Pearlman told JNS that she was upset to hear Enikia Ford Morthel, superintendent of the Berkeley Unified School District, “flat-out” deny that there is pervasive Jew-hatred in the district.

Ford Morthel testified that there have been nine allegations of antisemitism in the district since Oct. 7, but Pearlman told JNS that this number understates the problem greatly.

“If I were to just poll my parents’ group, you’d get over 100,” she told JNS.

Pearlman also took issue with Ford Morthel’s testimony that the district had designed its own ethnic-studies curriculum rather than purchasing one. Pearlman told JNS that the district hired a consultant trained by the Liberated Ethnic Studies Model Curriculum Consortium. (The Berkeley district did not respond to a request for comment.)

Liberated Ethnic Studies “has already infiltrated our schools,” she told JNS.

‘Justice was not done’

Brooke Meshel, a special-education teacher at Montgomery County Public Schools who is Jewish, told JNS that she found the hearing dissatisfying and that the district “got away with it” because members of Congress “didn’t do their homework on MCPS.”

In March, the Daily Wire reported that the district “knowingly used false information to discipline” Meshel after she told her principal that she’d witnessed antisemitism at a school walkout.

Karla Silvestre, president of the Montgomery County Board of Education, testified before the subcommittee that the district conducts investigations after hate-bias incidents are reported.

“I know that’s false because I’ve never been given investigations,” Meshel told JNS. 

An MCPS spokesman said, “What is true is, without fail, if a complaint is filed, there will be an investigation. Our rules and process require this. Investigating complaints is vital in addressing incidents of antisemitism in our school district. For students, we have progressive discipline and restorative practices outlined in our MCPS Student Code of Conduct; for staff, we have our Employee Code of Conduct, all rooted in policy (and regulation) ACA Nondiscrimination, Equity and Cultural Proficiency, which prohibit such behaviors. Therefore, it is false to say that reports of antisemitism are not investigated.”

“They literally just wrote me up and put me on massive restrictions. The only reason I was able to get out of that was I hired my own attorney,” Meshel told JNS.

At the hearing, Meshel felt that “justice was not done,” she said.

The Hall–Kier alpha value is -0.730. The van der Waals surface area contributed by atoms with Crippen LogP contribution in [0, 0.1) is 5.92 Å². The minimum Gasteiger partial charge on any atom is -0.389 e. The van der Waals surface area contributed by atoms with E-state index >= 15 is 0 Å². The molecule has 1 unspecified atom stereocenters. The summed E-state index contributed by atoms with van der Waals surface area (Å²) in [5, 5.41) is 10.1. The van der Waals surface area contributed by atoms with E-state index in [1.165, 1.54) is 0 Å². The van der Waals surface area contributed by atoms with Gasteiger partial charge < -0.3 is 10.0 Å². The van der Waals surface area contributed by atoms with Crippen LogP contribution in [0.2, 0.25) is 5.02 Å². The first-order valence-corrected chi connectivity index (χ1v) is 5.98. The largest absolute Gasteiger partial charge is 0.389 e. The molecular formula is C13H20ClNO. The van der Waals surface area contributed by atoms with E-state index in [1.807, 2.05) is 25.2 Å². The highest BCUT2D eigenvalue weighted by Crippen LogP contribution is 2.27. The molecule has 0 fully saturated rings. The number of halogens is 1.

Margery Smelkinson, a Jewish parent of Montgomery County Public Schools students and leader of the Maryland Jewish Alliance, told JNS that she was “pretty disappointed” by the hearing.

“Compared to the hearings with the college presidents, the committee just didn’t ask those hard-hitting questions,” she said. “We gave them a wealth of information. They just didn’t get into those topics that were problematic about the reinstated teachers, hate speech at walkouts, the cumbersome way of reporting hate bias incidents.”

“They had all this information, but it wasn’t really addressed,” she added.

Although Silvestre said the district would be forthcoming with updates about hate bias reports, “a member of our group has asked for updates on disciplinary actions taken, and they’ve been stonewalled,” Smelkinson said.

“A lot of members of our group follow these reports,” she added. “No one ever gets updates.”

She also noted that the Jew-hatred training that Silvestre said district employees will receive is state-mandated, and the Montgomery County Board of Education opposed the bill, which recently passed.

“It seems disingenuous to act like they’re doing it on their own,” according to Smelkinson. “I wouldn’t say teachers are now getting comprehensive antisemitism training, which is what she’s suggesting. … That was completely oversold.”

“Everyone I spoke to in Montgomery County who watched the hearing who cared about MCPS, they were like, ‘What happened? This was not what we expected,’” she said. “We expected some hard questions, and they didn’t get any.”